Olena Lyubchenko on Whiteness, Expropriation, War, and Social Reproduction in Ukraine (via LeftEast): “[…] when we hear on the news that ‘Ukraine is fighting a European war’ and ‘Ukraine is defending Europe’, amid images of fleeing ‘poor white’ women with children prioritized over racialized ‘Others’, ‘Ukraine’ is being made ‘white’ in the global imaginary. That is, “the injunction to ‘return to Europe’ by way of Europeanization is enabled and conditioned on the mythologies of Western civilization, and that Europeanization at once marks (promulgates) and unmarks (naturalizes) racial whiteness” [Nadezhda Husakouskaya and Randi Gressgård]. The paradox is that Europe’s existence as such has only been possible precisely because of the exploitation of global working peoples through expropriation of resources and today neoliberal economic reforms and reproduced by feminized labour.”

Vasyl Cherepanyn about the “inertness, hiding behind the European Wall” (via L’Internationale): “Many Western institutions that have been claiming ‘radical political engagement’ for years, have simply resorted to a white cube radicalism and self-satisfying humanitarianism, too afraid of acting politically beyond their comfort zone and unsettling their publics and authorities by attempting to affect the decision-making process regarding the Ukrainian cause.”

May 28th, 2022

Tatsiana Shchurko on the War in Ukraine, Entangled Imperialisms, and Transnational Feminist Solidarity, via LeftEast (May 2, 2022): “[An] uneven knowledge production and the many implications of the war against Ukraine reveal the dire need to develop a feminist anti-capitalist critique of multiple imperialisms. This language should grow from within the occupied and suppressed communities of Eastern Europe and Eurasia. An anti-imperialist and anti-capitalist feminist positionality grasps that the local is part of a global in an effort to build transnational connections of mutual aid and support against state and corporate violence. For example, statements of solidarity with Ukraine expressed by the International Committee of Indigenous Peoples of Russia and Native American communities along with the anti-war feminist march in Bishkek (Kyrgyzstan) on March 8, 2022, pointing out that the war in Ukraine should be of concern for a broad transnational community, may serve as instrumental examples of alternative anti-capitalist and anti-imperialist solidarities that stretch beyond state regulations and macro-politics and foreground decolonial perspectives, necessary in addressing entanglements of multiple imperialisms. Such solidarities also bring to light hidden interconnections of the past that allowed for distant communities to survive and support each other against the violence of imperialist intervention and its attendant capitalist exploitation. Thus, the march in Bishkek reminds of the socialist roots of the International Women’s Day to call for internationalist, intersectional, class solidarity against imperialism and militarism.”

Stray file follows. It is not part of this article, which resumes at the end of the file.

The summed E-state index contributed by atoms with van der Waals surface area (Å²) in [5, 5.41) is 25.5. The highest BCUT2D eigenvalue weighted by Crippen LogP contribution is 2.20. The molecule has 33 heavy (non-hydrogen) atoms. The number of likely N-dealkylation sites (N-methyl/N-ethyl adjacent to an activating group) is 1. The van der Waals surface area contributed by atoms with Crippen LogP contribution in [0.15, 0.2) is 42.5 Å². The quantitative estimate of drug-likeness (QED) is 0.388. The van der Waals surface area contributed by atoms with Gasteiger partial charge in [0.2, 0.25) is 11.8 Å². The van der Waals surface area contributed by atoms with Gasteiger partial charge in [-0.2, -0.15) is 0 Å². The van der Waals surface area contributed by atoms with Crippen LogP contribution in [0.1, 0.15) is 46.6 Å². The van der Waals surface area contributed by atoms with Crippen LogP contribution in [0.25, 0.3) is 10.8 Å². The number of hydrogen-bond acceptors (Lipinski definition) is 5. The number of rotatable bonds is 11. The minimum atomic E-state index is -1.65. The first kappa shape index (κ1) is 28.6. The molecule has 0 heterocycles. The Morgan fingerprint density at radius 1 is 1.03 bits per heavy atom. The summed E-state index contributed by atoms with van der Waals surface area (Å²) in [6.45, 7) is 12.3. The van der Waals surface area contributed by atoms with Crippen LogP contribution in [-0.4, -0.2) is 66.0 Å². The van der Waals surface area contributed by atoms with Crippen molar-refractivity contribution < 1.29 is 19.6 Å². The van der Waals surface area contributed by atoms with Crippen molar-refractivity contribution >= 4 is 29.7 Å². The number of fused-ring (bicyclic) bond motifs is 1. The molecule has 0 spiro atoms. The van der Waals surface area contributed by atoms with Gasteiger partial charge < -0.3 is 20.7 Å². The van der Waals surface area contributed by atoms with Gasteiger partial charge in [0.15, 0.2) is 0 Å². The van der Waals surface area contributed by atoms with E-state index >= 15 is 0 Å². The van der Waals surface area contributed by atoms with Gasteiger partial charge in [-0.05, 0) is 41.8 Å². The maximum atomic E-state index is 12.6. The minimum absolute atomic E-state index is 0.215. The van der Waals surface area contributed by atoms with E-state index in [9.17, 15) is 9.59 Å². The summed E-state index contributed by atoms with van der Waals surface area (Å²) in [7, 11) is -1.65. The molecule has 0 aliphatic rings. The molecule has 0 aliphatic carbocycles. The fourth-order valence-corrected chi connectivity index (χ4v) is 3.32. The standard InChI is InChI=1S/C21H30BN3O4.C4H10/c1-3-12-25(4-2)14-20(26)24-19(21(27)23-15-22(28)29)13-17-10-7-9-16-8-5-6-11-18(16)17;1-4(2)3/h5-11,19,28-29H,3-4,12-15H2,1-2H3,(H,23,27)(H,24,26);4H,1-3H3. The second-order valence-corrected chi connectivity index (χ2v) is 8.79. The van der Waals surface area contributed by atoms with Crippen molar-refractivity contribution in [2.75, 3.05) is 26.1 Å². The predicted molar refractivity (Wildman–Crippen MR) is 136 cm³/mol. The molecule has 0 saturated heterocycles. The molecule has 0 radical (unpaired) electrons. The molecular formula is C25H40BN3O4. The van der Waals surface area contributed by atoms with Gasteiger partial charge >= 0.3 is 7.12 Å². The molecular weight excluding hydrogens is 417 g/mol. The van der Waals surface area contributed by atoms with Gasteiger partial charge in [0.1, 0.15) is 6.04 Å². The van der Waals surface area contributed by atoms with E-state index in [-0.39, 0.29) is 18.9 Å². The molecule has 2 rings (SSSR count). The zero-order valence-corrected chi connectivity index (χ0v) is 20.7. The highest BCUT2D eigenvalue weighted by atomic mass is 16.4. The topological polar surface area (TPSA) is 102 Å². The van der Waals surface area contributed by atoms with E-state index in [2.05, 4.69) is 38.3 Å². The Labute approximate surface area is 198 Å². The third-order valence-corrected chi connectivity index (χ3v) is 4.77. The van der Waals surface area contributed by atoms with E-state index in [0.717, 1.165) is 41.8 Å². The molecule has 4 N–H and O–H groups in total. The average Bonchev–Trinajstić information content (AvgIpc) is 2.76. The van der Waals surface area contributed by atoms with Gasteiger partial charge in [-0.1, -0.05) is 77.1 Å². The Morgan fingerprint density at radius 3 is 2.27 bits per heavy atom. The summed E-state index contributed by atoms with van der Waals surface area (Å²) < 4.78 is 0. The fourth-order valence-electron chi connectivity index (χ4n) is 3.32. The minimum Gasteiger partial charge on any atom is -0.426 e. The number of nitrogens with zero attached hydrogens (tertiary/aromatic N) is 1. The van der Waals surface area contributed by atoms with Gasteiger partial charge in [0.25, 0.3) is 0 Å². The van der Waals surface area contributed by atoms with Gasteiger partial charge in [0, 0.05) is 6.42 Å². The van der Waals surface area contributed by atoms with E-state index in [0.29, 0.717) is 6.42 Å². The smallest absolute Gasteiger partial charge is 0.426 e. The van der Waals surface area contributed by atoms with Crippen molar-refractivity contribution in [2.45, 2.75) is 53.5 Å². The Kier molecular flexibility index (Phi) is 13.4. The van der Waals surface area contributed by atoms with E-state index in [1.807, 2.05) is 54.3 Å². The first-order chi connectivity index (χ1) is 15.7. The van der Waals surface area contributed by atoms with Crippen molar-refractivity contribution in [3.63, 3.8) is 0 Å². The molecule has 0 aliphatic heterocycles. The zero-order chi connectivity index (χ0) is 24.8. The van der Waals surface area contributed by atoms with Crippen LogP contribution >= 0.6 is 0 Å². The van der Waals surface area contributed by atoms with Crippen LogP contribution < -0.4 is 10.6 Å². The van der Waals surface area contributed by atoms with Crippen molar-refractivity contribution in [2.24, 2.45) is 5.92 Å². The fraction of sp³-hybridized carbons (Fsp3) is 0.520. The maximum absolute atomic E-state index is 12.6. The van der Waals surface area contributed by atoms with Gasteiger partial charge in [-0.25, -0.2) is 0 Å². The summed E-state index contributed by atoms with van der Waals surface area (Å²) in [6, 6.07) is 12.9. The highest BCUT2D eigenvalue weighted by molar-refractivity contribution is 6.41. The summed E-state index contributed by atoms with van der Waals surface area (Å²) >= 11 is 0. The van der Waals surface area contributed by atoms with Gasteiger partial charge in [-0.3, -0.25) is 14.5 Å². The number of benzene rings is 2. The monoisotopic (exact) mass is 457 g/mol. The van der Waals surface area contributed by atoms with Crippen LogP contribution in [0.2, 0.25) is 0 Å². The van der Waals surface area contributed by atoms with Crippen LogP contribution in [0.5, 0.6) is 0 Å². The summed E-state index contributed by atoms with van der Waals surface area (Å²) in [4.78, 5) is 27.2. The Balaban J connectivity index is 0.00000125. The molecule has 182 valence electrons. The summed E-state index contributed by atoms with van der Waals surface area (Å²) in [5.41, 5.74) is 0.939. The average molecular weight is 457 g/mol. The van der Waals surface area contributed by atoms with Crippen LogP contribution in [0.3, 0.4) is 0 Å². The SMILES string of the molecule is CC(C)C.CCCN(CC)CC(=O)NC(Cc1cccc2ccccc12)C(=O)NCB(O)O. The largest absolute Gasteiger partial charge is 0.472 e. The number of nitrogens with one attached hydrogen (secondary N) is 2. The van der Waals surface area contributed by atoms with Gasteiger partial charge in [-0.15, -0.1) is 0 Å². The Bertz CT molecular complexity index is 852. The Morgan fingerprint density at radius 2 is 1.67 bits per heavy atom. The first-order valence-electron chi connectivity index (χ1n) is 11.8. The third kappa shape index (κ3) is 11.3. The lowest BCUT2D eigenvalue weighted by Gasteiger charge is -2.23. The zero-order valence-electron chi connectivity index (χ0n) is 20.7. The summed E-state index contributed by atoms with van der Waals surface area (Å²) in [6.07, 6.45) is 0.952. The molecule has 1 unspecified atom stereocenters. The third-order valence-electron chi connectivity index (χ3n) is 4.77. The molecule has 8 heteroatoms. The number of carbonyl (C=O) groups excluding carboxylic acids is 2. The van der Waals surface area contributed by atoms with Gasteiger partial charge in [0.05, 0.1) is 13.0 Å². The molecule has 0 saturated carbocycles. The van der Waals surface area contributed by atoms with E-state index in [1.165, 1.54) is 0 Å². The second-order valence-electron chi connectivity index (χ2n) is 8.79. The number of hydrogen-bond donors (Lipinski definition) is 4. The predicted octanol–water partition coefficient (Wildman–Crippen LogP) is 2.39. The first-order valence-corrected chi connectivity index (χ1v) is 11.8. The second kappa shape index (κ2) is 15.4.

Vasyl Cherepanyn on that “It’ll take more than tanks to ease Germany’s guilt” (via Politico): “Since the Soviet Union’s collapse, Germany has been imposing neocolonial optics on its Eastern European ‘peripheries,’ and on the post-Soviet space in particular, where Ukraine was long considered a gray buffer zone about which the EU was ‘deeply concerned.’ Germany didn’t bother itself much with differentiating between former Soviet countries’ pasts. Even until recently, any Ukrainian agenda in Germany was often ‘balanced’ with a Russian perspective, so as to not exclude the latter by any means.”

An unnamed anarchist and art scholar, who joined the Territorial Defense Forces, quoted by Olexii Kuchanskyi in an essay on “Digital Leviathan and His Nuclear Tail” (via Your Art and e-flux notes): “At dawn, Dima and I talked about cinema. Dima believes that cinema is inferior to literature as a means of expression because you spend much more time with a book than a film. It’s a really interesting point, something to dig into. I studied at the department of art theory & history and I never thought of it. Dima served in the military after school and worked at the factory all his life. He listens to rap, smokes pot, and tries to have fun. He is thirty-eight, his child was born last year. He likes Wong Kar-wai and is a fan of Asian cinema in general. Dima communicates by quoting Omar Khayyam, Confucius, and other awesome guys.”

April 20th, 2022